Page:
Residual Sidereal Sky Removal

The light from the sidereal sky (stars, the Milky Way, bright nebulae and galaxies) is much brighter than the variable Thomson-scattered signal we wish to detect. Thus, these brightness contributions must be subtracted from orbit-to-orbit SMEI sky maps. The simplest way to remove this background is either by subtracting orbits adjacent in time (then only the heliospheric change in signal in adjacent orbits remains) or by subtracting an average sidereal orbit map that combines several adjacent orbits together. To first order, SMEI instrument changes and sidereal background changes combined are small enough that differences from the average over a few days do not degrade overall SMEI performance beyond the photometric limit. For time intervals longer than a few days, the Earth’s orbital motion around the Sun slowly re-orients the asymmetrical stellar images such that unresolved bright stars no longer subtract from one another properly and this adds significant noise to the resulting heliospheric map.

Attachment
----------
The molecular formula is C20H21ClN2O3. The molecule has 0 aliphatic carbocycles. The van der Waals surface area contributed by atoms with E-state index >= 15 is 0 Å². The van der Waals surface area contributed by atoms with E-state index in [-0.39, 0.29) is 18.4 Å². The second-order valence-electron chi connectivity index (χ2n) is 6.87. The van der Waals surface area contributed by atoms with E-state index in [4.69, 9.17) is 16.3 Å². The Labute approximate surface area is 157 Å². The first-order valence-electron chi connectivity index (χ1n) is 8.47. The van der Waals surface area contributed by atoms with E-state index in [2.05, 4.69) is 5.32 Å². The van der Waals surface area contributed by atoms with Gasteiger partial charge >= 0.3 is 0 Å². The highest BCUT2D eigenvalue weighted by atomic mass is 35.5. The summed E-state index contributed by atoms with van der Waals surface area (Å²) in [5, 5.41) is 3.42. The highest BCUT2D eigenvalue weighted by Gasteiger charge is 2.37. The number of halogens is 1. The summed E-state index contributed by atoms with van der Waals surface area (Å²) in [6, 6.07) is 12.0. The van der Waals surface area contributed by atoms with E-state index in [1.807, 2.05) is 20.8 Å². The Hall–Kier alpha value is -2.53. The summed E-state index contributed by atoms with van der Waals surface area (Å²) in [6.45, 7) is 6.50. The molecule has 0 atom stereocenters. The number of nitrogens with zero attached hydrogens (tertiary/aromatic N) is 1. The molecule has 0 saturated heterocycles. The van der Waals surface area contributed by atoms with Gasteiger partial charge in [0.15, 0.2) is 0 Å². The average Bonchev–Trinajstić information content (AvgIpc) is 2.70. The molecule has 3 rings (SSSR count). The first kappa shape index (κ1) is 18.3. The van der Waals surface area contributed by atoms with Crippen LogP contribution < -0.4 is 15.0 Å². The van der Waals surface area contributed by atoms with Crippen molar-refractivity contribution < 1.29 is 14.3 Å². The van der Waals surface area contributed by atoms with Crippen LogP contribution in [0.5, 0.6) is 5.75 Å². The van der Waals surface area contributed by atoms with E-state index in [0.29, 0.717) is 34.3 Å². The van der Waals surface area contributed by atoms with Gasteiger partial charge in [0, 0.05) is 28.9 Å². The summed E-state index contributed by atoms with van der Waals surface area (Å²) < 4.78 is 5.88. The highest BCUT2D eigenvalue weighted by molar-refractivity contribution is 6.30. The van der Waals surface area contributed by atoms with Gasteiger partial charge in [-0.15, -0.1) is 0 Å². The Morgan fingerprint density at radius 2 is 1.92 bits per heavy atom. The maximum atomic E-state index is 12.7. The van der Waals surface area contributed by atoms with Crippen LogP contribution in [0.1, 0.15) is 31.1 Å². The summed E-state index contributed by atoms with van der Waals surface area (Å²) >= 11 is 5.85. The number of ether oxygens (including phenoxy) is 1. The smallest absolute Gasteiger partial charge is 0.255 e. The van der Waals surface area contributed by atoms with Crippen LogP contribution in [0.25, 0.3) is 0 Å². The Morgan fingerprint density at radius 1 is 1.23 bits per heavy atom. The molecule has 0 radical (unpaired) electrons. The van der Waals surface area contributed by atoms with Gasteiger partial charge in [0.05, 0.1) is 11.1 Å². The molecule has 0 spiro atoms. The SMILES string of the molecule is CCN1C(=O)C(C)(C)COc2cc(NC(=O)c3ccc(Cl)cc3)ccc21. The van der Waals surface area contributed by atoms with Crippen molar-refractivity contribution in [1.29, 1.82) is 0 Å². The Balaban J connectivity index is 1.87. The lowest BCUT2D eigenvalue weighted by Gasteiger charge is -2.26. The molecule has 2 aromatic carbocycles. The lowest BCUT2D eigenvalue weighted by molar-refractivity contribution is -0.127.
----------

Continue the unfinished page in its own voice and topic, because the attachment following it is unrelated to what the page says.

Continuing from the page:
In the UCSD analysis an average Sidereal Map was formed from "Engineering Mode" data. These were recorded roughly bi-monthly for each camera with onboard binning switched off, this means that all pixels for a given camera are available for analysis. Due to telemetry limitations, data in this mode were returned from only one camera at a time. A typical calibration included one day's 14 to 15 orbits for each camera. For a given camera and each calibration period, a sky map was formed in RA and declination: each pixel in the map is the median of the individual-orbit-values after subtracting the parameterized zodiacal light. Use of the median reduces possible contamination from SAA and auroral-oval particles that survive formation of the individual-orbit sky maps; the median also reduces contamination from auroral light as it moves over the maps in the course of a day. During the first 6 years of SMEI data, 34 such daily maps were generated for each camera. The final sidereal residue shown here, which was subtracted within the main SMEI data analysis pipeline, was an average of the Camera 1 and 2 maps. Camera 3 data were not included in this average because this camera views much brighter zodiacal light, and also suffers a much higher noise level since it ran hotter than the others, and had many "flipper pixels".